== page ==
The Quotient of Logarithm of A and Logarithm of B

In the Product of Logarithm of A and Logarithm of B, we have seen that  \log AB = \log A + \log B.  In this post, we will see prove the quotient law of logarithm. We will show that

\displaystyle\frac{\log A}{\log B} = \log A - \log B.

In proving, we will use the connection between the logarithm notation and exponent notation. Recall in the previous post that \log_{10}x = c if and only if 10^c = x.

Theorem

\displaystyle\frac{\log A}{\log B} = \log A - \log B.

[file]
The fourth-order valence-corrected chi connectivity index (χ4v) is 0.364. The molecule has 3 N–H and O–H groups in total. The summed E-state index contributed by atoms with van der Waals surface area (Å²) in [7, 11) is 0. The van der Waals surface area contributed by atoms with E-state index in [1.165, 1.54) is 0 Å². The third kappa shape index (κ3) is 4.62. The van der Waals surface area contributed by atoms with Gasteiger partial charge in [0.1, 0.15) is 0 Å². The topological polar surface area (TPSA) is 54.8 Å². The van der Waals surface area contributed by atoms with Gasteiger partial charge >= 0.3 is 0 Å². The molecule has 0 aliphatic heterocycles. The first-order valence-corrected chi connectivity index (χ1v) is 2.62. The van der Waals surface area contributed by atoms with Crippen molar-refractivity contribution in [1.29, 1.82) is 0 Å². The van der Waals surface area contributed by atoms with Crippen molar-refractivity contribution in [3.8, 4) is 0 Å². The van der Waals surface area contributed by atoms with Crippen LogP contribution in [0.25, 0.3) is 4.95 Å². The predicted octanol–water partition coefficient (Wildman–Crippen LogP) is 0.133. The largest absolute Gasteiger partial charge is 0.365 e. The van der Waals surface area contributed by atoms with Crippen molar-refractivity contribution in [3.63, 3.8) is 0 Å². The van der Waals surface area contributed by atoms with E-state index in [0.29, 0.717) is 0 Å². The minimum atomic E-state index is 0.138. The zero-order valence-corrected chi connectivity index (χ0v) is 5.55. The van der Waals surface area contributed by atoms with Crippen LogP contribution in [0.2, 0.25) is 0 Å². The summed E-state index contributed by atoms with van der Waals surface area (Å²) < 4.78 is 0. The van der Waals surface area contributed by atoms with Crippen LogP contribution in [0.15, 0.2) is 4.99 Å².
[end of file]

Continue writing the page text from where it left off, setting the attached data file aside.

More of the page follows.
Proof

Let \log_{10} A = x and \log_{10}B = y.

In exponent notation, these are equivalent to A = 10^x and B = 10^y.

Now, \displaystyle\frac{A}{B} = \frac{10^x}{10^y} = 10^{x-y} .

Getting the logarithm of both sides, we have

\log \displaystyle\frac{A}{B} = \log 10^{x - y}

which means that

\log \displaystyle \frac{A}{B} = x - y.

But x = \log_{10}A and y = log_{10} B.

Therefore, \log \frac{A}{B} = \log A - \log B. \blacksquare.

One thought on “The Quotient of Logarithm of A and Logarithm of B

  1. This is a good explanation of the quotient law for logarithms. I have been meaning to post a series about logarithms on my site as well.

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